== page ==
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4.22.2022 Is Earth Day And We Want To Talk About Our Rainforest

Published: April 22, 2022

Climate Change And Global Warming

On the 4th of April 2022 a new flagship UN report was released on climate change. This report is indicating that harmful carbon emissions from 2010-2019 have never been higher in human history. This is proof that the world is on a “fast track” to disaster. António Guterres has warned, with scientists, that it’s ‘now or never’ to limit global warming to 1.5 degrees.

Staggering, it is actually frightening when you look at this. The tipping point. The point of no return for our earth.

Earth Day 2022

For Earth Day on Friday, April 22, 2022, I would like to focus on forests, trees, the turbo engine of our planet. 

I came across some very disturbing facts, and I would like to share them with you. This is quite a lengthy post, but please read it. It is for our own interest, our, and the planet’s future. Please share this with everyone on your group or friends list. It is our duty.

Here are some facts that I would like to share.

Unbelievably, over 200,000 acres of rainforest are burned and cut down every day. That is over 150 acres lost every minute of every day, and 78 million acres are lost every year!

  • 80,938 hectares of forest/trees a day
  • 61 hectares of forest/trees every minute
  • 31,565,480 hectares of forest/trees a year.

We like to talk about animal and plant species that are in danger of going extinct, but this is even worse. Our entire rain forest and other forests will be extinct in a few years; completely gone, wiped from the face of the earth. This is a horrible and scary thought.

China And MoUs

China is the largest timber importer in the world. Its imported timber comes from more than 100 countries, and some of them, particularly those tropical timber producing countries, have experienced weak forest governance.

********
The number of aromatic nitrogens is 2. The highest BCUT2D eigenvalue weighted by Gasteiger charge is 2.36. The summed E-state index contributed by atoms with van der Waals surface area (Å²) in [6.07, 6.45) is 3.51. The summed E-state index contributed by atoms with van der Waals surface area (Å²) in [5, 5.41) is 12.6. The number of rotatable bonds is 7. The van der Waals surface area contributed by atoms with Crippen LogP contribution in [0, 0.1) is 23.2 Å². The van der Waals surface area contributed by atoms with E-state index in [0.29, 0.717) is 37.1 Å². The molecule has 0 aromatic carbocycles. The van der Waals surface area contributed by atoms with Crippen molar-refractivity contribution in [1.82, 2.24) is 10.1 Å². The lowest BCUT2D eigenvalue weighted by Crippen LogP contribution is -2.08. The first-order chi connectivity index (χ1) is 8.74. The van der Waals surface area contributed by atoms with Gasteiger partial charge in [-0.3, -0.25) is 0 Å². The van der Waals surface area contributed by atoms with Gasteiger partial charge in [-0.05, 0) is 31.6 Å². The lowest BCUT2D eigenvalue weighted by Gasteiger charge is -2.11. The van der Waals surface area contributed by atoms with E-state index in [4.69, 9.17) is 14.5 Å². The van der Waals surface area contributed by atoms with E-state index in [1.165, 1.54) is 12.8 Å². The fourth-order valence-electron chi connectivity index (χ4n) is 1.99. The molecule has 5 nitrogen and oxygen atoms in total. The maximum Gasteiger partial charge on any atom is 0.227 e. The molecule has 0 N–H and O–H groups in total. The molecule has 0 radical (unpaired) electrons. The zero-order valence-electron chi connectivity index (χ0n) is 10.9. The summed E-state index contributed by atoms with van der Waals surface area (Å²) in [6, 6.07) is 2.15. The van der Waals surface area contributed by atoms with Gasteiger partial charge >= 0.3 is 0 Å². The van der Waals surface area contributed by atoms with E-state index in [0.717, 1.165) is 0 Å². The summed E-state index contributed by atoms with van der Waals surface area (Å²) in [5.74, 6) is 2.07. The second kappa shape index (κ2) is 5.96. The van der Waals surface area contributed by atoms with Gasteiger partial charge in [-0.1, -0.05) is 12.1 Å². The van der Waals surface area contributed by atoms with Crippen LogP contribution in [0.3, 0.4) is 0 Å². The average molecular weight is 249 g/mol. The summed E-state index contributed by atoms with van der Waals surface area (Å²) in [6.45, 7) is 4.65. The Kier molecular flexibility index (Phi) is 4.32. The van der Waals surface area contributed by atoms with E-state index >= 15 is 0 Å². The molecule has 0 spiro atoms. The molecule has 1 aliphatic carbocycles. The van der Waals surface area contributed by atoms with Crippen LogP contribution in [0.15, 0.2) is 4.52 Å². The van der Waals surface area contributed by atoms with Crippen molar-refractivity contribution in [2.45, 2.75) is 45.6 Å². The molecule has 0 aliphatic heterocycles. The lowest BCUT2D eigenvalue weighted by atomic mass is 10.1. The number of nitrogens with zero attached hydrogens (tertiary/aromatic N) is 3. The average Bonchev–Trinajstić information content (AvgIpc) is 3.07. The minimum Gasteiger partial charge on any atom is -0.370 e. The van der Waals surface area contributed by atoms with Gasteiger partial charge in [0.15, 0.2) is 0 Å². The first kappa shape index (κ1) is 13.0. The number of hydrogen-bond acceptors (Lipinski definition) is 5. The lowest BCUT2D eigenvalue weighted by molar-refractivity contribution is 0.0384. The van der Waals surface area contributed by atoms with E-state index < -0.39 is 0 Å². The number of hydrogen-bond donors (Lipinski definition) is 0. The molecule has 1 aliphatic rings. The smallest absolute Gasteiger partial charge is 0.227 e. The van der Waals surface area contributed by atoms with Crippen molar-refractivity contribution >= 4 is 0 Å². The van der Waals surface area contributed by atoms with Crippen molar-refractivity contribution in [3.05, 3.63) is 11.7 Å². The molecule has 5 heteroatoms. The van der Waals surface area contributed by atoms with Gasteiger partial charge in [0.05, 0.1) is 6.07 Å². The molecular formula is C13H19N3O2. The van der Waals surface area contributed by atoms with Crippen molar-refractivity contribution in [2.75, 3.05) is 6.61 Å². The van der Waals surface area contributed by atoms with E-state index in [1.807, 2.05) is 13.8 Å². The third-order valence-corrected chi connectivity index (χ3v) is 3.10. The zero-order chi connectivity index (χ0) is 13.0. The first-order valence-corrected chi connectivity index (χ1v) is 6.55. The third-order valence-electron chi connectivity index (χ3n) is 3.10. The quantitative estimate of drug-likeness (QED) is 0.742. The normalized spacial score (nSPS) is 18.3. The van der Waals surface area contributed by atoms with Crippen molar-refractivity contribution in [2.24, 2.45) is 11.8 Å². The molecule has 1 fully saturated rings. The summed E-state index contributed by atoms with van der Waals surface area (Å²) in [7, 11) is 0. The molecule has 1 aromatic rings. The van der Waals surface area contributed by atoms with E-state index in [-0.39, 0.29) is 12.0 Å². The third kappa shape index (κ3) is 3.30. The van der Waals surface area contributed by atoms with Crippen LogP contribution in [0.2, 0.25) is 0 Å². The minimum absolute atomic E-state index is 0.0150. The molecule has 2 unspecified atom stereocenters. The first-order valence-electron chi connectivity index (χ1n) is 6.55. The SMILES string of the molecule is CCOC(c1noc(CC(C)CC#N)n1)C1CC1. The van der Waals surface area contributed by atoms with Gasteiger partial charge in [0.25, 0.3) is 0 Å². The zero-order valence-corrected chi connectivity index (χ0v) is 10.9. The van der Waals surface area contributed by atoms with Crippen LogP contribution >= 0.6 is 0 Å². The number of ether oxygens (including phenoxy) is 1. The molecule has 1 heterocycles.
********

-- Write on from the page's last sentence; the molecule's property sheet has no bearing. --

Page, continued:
earth day

China’s policy approach to addressing its import of forest products, which are at high risk of having been illegally harvested, has to date, mainly been to develop voluntary guidelines and Memoranda of Understanding (MoUs) of collaboration with other countries around the world, which themselves are non-binding. 

We all know what these MoUs are just a legal way of getting past all the red tape; the Chinese are actively killing the forests as most of the MoUs are with countries with rain forests. They are doing nothing to replant trees. Like termites, they devour all our earth’s forests.

In my research I also found this very scary fact and that is:  the MoUs between China and Mozambique was largely supported by WWF. I have seen, with my own eyes in Mozambique, the staggering number of large forest tree logs that are transported on heavy vehicles to the harbour. Trees that must be hundreds of years old. Endangered species.

Other countries that they have these agreements with are: the Democratic Republic of Congo, Ghana, Indonesia and Brazil. Can you see the trend?

What Can We Do About This?

  • Join groups in your country that are fighting for the safety of our forests
  • Do research on your country’s trade agreements for wood and where that wood comes from.
  • Tell the world about this. We are all so ignorant about this topic.
  • Tourism. In Costa Rica entire communities started fighting for their dwindling forests and they are using tourism to boost their planting of trees. In Botswana all the Zambezi Teak Forests are still protected and thriving because of tourism where in Zambia, a country in the strong grip of the Chinese, are destroying their Teak forests at an alarming rate.
  • Tomorrow is Earth Day. Please, please, I beg you log into the link below and help them help us by planting trees.


Please visit A Living Tribute to help.

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About The Author
Gideon Meyer
Gideon Meyer
Gideon Meyer has over 25 years of experience in the conservation and eco-tourism industry; specializing in animal conservation, wildlife, and natural environment education in southern Africa. This includes guiding, tracking and the design of programs for animal conservation in partnership with community-based programs. Gideon also has the rare skill of orphaned animal handling and rearing, with a focus of returning them to their natural habitat. His vision is to contribute to a tipping point where the majority of humanity comes to realize that animals have as much right as people to be on earth, and to reveal to as many people as possible the magic of the natural world. He has conducted many photographic safaris in southern Africa. Born in 1968, he comfortably falls within the Manopause criteria. Visit Gideon's website, Meyer and Keesi Safaris for more information. He can be found on Facebook and Instagram.
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